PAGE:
This book represents an attempt to bring together into a single unitary, coherent and, in so far as practicable, chronological narrative, the European settlement and colonization, in those areas North America that now constitute the United States of America, down to the Revolution. While the story the English “plantations” forms the core of the volume, I have attempted to give an adequate treatment of the history of colonization by other nations too. My desire has been to give a balanced, yet truthful view of the time sequence in the development of the different regions of the present-day United States.
The colonization process in North America has been presented against a broad European and international background, an approach which, I think, best serves the full understanding of this era. I have traced the intermingling of Native Americans, Europeans and Africans, which often resulted in violent conflicts with tragic effects, but have tried to emphasize that the Native Americans and the Black Africans were intricately involved in the creation of colonial society and of a new, hybrid American culture.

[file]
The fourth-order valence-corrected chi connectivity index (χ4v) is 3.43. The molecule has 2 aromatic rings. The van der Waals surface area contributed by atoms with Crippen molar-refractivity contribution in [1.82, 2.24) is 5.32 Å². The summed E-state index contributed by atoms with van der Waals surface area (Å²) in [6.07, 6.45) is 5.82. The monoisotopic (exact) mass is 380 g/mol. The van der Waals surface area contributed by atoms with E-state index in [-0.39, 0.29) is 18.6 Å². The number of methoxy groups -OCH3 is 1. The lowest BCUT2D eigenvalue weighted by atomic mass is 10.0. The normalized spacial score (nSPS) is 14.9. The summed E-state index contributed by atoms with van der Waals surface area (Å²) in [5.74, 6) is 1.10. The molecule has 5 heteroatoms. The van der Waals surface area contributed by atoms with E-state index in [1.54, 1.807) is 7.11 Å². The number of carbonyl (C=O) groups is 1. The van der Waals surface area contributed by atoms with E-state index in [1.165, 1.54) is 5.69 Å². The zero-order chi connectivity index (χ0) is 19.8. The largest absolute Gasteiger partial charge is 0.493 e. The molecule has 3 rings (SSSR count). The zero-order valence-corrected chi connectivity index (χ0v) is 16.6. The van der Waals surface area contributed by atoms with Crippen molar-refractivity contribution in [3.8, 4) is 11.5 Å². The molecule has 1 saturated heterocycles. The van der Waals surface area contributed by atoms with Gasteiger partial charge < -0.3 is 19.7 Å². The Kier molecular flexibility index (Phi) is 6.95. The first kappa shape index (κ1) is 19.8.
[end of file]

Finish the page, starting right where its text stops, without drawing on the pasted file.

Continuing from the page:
It has been my strongest desire to bring to light some specific histories of people - including Native Americans, Hispanics, English, French, Black Africans, women and certain religious communities. They form the subject matter of specific sections. The book also gives due emphasis to the great civic issues - the causes and effects of immigration, colonization, slavery, or the impact of religion on American life, and to tracing the evolution of major public political and economic institutions, which the colonizers built through pain and struggle.
I have tried to incorporate, to the best of my ability, of the rich scholarship in economic, social, political cultural and intellectual history that has appeared of late, and to present these materials clearly as possible to aid readers.
In relating the story of the American past, I saw a people composed, from the beginning, of several ethnic and racial strains, in continuous transformation. The Native Americans, the early Europeans and the first black slaves developed intricate life ways that merged Old World or African traditions and New World experiences - an evolution that articulated new cultural identities and prepared the settlers for the idea of political independence.